Round 2

Microsoft takes another swing at Windows Small Business Server 2003.

One of the most acclaimed Microsoft products of the last few years is Windows Small Business Server 2003 (SBS 2003). Developed for organizations with 75 or fewer seats -- and ideally for companies with fewer than 50 -- SBS has been a major partner opportunity. In the next few months, Microsoft will release a new version of Windows Small Business Server 2003 dubbed R2 (for Release 2). While it's only being called a minor release, R2 will provide a fresh opportunity for partners to push the product to small businesses.

SBS 2003 comes in two editions. The Standard Edition brings small companies file-and-print sharing, Internet access, e-mail via the integrated Exchange Server 2003 and fax services. The Premium Edition adds the SQL Server database and Internet Security & Acceleration Server firewall and caching.

One of the most important aspects of SBS 2003 is the wizard-heavy approach. While server maintenance is still a bit much for a part-time administrator, the wizards make the job of maintaining what would otherwise be several separate servers a far less time-consuming pursuit for small business administrators.

SBS 2003 was originally released in October 2003, about five months after the base Windows Server 2003 product. The delay was largely due to the integration work Microsoft did on top of the standard server operating system release and time spent creating the wizards for server setup and management. Such is the case again for the R2 release. Windows Server 2003 R2 released to manufacturing (RTM) in December 2005, while the SBS version isn't expected to RTM until the second quarter of 2006. General availability should follow by a month or two.

The decision to do SBS 2003 R2 following the general R2 release is a sign of Microsoft's commitment to SBS. It has long been a troubled product with a reputation for causing as many headaches as it solved. SBS matured with the Windows 2000 generation release, however, and Microsoft earned credit for having the formula down pat in the 2003 version. Already Microsoft is discussing plans for a major new release of SBS to follow Windows "Longhorn" Server sometime in 2007 or 2008. Code-named "Cougar," the Longhorn-era SBS will be the first 64-bit version of the small business-focused operating system.

Chip off the Old Block
The new SBS will be built around the most relevant features of the new server OS. Windows Server 2003 R2 is also billed as a minor feature update to Windows Server 2003. The main areas of focus include:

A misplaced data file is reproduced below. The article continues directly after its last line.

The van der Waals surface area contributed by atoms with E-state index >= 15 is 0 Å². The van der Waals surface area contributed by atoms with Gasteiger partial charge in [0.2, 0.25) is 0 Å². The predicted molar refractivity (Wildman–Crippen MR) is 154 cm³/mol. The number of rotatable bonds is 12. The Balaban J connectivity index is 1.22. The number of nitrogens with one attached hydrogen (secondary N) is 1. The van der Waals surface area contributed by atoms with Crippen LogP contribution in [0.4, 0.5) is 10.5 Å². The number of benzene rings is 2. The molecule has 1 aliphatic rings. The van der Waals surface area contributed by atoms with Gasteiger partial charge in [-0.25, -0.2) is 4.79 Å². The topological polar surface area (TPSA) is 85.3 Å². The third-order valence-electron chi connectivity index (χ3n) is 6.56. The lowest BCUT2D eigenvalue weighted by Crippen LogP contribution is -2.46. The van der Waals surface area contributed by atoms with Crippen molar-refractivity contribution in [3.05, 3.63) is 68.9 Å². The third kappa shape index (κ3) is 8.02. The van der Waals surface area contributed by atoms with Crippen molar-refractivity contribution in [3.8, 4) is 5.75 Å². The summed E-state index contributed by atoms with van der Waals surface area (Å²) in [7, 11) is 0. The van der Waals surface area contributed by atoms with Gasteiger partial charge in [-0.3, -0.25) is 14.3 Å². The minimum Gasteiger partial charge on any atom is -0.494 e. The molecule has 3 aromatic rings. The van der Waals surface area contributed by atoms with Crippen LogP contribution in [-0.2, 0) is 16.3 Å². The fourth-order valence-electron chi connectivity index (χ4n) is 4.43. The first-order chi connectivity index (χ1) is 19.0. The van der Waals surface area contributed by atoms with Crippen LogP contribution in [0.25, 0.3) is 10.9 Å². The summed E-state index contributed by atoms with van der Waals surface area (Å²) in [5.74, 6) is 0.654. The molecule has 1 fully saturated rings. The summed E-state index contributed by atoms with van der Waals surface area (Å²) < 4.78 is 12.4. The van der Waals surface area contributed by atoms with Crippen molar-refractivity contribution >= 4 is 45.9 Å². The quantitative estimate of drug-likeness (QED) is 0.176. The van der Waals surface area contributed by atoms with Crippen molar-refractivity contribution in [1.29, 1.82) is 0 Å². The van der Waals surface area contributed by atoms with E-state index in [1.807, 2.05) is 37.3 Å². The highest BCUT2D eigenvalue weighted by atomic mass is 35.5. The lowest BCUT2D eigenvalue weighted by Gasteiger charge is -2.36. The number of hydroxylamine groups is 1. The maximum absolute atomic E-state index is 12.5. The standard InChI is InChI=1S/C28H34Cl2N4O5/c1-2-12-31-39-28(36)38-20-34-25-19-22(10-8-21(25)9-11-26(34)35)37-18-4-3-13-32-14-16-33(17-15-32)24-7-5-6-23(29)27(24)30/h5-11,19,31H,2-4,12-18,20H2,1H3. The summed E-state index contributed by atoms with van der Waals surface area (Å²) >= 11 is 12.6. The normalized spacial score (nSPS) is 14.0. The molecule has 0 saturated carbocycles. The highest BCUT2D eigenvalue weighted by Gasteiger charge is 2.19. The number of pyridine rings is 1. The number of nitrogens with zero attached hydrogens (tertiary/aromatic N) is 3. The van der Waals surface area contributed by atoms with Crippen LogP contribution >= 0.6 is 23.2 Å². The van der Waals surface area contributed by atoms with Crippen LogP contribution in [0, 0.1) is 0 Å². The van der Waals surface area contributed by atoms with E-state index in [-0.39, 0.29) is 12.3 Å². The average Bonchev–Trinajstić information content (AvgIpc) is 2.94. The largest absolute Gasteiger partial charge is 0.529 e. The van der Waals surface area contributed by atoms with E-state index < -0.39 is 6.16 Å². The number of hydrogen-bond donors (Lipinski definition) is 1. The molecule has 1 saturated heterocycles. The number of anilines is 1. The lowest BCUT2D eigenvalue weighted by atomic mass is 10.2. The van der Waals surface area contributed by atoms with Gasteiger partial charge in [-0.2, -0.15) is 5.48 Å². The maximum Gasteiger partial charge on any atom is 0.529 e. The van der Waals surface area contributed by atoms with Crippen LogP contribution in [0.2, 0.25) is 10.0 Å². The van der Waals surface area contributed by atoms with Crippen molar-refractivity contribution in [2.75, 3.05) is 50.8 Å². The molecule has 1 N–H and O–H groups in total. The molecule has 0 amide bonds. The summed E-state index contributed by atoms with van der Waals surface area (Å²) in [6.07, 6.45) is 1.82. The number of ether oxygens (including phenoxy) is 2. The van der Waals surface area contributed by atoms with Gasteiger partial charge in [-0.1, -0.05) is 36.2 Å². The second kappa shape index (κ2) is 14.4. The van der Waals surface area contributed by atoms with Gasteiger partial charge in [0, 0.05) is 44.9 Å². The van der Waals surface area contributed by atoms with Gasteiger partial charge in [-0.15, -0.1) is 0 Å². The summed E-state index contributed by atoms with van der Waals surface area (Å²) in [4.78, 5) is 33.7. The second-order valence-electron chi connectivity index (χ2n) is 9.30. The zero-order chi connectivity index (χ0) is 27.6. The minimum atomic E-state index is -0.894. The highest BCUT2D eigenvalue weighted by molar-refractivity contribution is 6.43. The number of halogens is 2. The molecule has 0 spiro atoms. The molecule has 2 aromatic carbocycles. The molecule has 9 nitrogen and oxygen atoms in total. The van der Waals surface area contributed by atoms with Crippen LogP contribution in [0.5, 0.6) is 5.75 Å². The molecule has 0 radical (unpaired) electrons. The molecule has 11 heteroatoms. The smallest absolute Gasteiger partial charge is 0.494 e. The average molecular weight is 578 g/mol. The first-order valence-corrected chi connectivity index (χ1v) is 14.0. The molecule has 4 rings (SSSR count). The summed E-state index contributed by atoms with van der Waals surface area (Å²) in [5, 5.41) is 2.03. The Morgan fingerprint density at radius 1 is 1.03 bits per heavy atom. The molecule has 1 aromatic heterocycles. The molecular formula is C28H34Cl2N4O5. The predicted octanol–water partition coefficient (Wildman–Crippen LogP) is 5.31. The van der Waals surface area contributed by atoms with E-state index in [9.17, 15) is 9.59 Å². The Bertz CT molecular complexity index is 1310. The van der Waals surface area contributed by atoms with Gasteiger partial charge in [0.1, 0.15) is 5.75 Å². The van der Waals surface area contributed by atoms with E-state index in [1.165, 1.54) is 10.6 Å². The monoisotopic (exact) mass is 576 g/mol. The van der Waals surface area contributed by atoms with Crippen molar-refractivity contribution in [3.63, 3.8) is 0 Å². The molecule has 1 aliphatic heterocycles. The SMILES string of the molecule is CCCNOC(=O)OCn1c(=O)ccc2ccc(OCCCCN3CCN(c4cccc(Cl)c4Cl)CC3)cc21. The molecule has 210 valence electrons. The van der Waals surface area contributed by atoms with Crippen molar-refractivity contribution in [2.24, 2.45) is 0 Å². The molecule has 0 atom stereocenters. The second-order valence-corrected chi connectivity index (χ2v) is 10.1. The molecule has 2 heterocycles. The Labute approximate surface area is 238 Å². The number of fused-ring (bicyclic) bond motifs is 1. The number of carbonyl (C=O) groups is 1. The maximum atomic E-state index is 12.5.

• Identity and access management across security boundaries
  • Administration of file and print servers in branch offices
  • Storage setup and management

Those main functional areas are primarily enterprise problems, not major sources of concern for a 20-person shop making T-shirts, for example. SBS 2003 will soak up some of the smaller bore improvements in R2. For example, R2 includes an enhanced version of Windows SharePoint Services. While Windows Server 2003 didn't originally include SharePoint Services, Microsoft was able to include it by default in Windows Small Business Server 2003 because of the intentional release delay.

Still, the R2 version of Windows SharePoint Services is not only integrated with the base operating system, but it's also slightly improved. So it's part of Windows Small Business Server 2003, too. Another improvement in the R2 release that will make its way into Windows Small Business Server 2003 R2 is Microsoft Management Console 3.0.

Aside from the standard R2 improvements, SBS 2003 R2 will sport three main improvements:

  • Automated patch and update management for all products supported by Microsoft Update. Microsoft bills this change as important for security and as a way to lower the cost of supporting products on a Microsoft network.
  • Mailbox limits will increase by more than four times. Formerly capped at 16GB per user, the new version of the integrated small business package will allow each user to store 75GB worth of data in a mailbox. This productivity aid reflects the increasing storage capacity that is now commonplace.
  • More flexibility for growth in the Client Access Licenses (CALs) provided with SBS 2003 R2. Companies installing SBS 2003 previously could only use their special SBS CALs to access Exchange and SQL servers hosted on the physical SBS server. Microsoft will let customers use those CALs to access additional Exchange and SQL servers in the SBS 2003 R2 network.

Another major feature of the new release comes in the Premium Edition, where SQL Server 2000 Standard Edition is replaced by the recently released SQL Server 2005 Workgroup Edition. By swapping up to SQL Server 2005, the Premium Edition gets Common Language Runtime integration, SQL Service Broker support, Reporting Services, the end-user tool Report Builder and SQL Server Management Studio.

Independent sources say about a quarter of Small Business Server customers also use SQL Server, so this functionality -- and the new flexibility on CAL usage -- will be of interest to a limited set of customers.

Competitive Landscape
Because of the tight targeting of Small Business Server, it comes into competition with many products, but usually only at an angle. There's really no other integrated, all-in-one server for small business on the market. As is sometimes the case with Microsoft products, SBS faces some of its stiffest competition from other products offered by Microsoft itself.

The most significant internal challenger is Windows Server 2003 Standard Edition. Small Business Server's advantages for small business customers are substantial -- especially the tight integration with several other products and the intense engineering effort into making the product easier to set up and administer.